MAC will continue to oppose any move to shift toward privatization of our local public mental health system. A total of 62 counties have voiced their opposition by passing resolutions in opposition to the mental health integration plan. We also encourage commissioners to use our Advocacy Tool to voice your opposition to your senator.

For more information on this issue, contact Deena Bosworth at bosworth@micounties.org.

 

Treasury releases new guidance on P&E reports for July deadline

The National Association of Counties reported this week that, “Treasury released updated reporting guidance for the Project and Expenditure (P&E) Reports and a new template for the Recovery Plan Performance Report (Recovery Plan) ahead of the July 31, 2022, reporting deadline. The new requirements outlined below will impact all counties regardless of population size and award amount.

“Key updates to the compliance and reporting guidance outlined by Treasury include:

  1. Additional programmatic data for capital expenditures: When using Recovery Funds for capital expenditures projects, counties need to report the type of expenditure based on a list of enumerated uses. Examples of enumerated uses are COVID-19 vaccination sites, job and workforce training centers, and public health data systems. A full list of enumerated uses is available on pages 27 to 28 of the updated guidance.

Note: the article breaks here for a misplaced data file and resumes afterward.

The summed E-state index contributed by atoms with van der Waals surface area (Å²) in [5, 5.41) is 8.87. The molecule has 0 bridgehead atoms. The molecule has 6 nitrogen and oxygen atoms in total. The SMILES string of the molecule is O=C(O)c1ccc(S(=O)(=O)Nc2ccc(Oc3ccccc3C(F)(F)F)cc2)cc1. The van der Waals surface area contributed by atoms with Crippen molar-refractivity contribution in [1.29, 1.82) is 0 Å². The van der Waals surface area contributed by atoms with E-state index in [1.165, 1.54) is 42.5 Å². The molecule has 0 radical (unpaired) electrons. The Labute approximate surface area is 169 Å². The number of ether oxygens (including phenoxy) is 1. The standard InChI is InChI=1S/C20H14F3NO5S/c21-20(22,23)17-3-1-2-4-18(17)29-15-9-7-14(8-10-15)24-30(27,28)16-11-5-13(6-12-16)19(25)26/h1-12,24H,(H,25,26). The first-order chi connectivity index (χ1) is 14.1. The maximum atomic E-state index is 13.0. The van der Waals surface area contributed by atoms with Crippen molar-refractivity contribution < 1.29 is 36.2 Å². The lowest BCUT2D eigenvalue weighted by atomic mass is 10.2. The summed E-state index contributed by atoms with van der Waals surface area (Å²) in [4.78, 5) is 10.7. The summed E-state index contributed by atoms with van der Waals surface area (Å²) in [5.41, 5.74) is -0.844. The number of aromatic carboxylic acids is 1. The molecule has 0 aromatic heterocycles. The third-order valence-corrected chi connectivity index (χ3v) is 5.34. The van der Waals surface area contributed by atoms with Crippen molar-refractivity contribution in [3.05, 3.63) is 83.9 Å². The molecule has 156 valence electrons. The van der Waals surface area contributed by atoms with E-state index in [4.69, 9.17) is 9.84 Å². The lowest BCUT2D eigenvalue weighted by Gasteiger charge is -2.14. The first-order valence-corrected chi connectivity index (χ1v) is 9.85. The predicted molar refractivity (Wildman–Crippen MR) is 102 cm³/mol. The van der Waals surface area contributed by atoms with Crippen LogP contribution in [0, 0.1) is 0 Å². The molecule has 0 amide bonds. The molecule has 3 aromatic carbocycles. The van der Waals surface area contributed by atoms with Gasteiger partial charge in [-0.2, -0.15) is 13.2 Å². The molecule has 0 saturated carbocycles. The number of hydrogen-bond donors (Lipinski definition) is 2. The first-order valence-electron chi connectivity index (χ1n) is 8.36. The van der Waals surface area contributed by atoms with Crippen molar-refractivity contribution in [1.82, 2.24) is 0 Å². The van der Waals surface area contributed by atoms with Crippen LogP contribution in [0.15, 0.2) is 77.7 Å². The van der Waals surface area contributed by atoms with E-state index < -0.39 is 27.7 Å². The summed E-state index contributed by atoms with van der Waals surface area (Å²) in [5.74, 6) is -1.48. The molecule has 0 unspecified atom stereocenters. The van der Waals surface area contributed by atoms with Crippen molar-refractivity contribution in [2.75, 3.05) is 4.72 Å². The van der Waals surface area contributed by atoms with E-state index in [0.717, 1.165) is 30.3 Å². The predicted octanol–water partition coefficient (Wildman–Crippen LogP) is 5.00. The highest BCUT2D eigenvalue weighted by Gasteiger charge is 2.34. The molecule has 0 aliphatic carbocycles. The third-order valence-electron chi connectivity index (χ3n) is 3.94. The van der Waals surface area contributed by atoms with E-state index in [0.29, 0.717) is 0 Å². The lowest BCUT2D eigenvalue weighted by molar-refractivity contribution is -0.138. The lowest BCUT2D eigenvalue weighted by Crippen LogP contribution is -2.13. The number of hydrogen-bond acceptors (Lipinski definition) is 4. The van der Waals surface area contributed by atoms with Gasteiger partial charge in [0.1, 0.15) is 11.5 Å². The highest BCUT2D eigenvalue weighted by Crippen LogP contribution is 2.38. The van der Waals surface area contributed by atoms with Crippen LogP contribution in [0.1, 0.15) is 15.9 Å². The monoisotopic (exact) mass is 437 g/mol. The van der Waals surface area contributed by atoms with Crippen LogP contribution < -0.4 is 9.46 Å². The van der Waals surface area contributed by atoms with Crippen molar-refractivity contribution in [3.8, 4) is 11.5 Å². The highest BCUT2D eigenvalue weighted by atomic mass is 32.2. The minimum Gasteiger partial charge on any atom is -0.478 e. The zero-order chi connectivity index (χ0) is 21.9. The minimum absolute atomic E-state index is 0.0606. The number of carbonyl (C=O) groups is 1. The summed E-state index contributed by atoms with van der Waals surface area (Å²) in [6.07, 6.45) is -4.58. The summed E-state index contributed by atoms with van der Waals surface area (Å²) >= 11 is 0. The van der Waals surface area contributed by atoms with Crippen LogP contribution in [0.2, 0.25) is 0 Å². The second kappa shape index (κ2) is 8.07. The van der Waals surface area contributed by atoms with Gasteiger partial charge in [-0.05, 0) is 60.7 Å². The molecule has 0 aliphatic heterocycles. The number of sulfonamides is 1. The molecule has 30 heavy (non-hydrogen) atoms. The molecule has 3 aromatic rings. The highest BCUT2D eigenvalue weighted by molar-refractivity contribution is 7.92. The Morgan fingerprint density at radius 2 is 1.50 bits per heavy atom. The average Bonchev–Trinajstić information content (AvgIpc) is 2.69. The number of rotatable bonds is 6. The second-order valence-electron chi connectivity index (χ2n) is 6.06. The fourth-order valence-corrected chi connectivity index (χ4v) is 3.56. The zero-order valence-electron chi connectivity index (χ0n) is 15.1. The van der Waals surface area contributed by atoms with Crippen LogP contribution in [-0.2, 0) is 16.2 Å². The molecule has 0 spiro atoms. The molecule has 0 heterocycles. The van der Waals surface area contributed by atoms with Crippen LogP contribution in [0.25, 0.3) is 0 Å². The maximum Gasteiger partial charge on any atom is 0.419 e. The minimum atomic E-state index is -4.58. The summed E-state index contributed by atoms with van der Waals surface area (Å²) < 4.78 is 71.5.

2. Written justification for capital expenditures: Counties are required to provide a written justification for capital projects of any category that cost at least $10 million and for projects in the “other” (i.e., project not explicitly enumerated by Treasury) category that cost at least $1 million. Previously, counties needed to create a written justification for these projects but were not required to submit them as part of regular reporting.
  3. Description of labor requirements for capital expenditures: Counties are required to provide additional labor reporting. For projects that cost at least $10 million, counties will need to report on the strength of the project’s labor standards, including information on the presence of a project labor agreement, community benefits agreement, prevailing wage requirement, or local hiring. This new required information is outlined under Infrastructure Project on pages 30-31 of the updated guidance.